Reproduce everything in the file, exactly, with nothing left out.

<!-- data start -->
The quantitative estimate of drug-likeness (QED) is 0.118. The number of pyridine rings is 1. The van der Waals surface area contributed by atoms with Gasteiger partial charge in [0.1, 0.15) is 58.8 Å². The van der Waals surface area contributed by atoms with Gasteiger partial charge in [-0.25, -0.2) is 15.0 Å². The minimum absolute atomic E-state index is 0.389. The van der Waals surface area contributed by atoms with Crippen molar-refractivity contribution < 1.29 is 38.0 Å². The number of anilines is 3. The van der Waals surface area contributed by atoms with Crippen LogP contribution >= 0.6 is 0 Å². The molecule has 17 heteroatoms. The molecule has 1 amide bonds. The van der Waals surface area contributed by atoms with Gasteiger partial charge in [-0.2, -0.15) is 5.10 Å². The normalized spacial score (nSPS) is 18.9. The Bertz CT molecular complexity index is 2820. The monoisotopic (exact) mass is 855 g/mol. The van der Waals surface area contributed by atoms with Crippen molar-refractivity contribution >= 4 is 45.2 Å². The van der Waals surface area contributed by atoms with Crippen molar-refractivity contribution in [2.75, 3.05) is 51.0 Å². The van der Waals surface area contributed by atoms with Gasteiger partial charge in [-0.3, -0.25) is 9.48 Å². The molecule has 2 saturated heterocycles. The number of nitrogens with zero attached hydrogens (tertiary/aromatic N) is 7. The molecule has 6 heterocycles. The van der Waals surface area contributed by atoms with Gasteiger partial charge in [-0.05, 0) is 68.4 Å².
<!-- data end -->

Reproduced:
The quantitative estimate of drug-likeness (QED) is 0.118. The number of pyridine rings is 1. The van der Waals surface area contributed by atoms with Gasteiger partial charge in [0.1, 0.15) is 58.8 Å². The van der Waals surface area contributed by atoms with Gasteiger partial charge in [-0.25, -0.2) is 15.0 Å². The minimum absolute atomic E-state index is 0.389. The van der Waals surface area contributed by atoms with Crippen molar-refractivity contribution < 1.29 is 38.0 Å². The number of anilines is 3. The van der Waals surface area contributed by atoms with Crippen LogP contribution >= 0.6 is 0 Å². The molecule has 17 heteroatoms. The molecule has 1 amide bonds. The van der Waals surface area contributed by atoms with Gasteiger partial charge in [-0.2, -0.15) is 5.10 Å². The normalized spacial score (nSPS) is 18.9. The Bertz CT molecular complexity index is 2820. The monoisotopic (exact) mass is 855 g/mol. The van der Waals surface area contributed by atoms with Crippen molar-refractivity contribution >= 4 is 45.2 Å². The van der Waals surface area contributed by atoms with Crippen molar-refractivity contribution in [2.75, 3.05) is 51.0 Å². The van der Waals surface area contributed by atoms with Gasteiger partial charge in [-0.3, -0.25) is 9.48 Å². The molecule has 2 saturated heterocycles. The number of nitrogens with zero attached hydrogens (tertiary/aromatic N) is 7. The molecule has 6 heterocycles. The van der Waals surface area contributed by atoms with Gasteiger partial charge in [-0.05, 0) is 68.4 Å².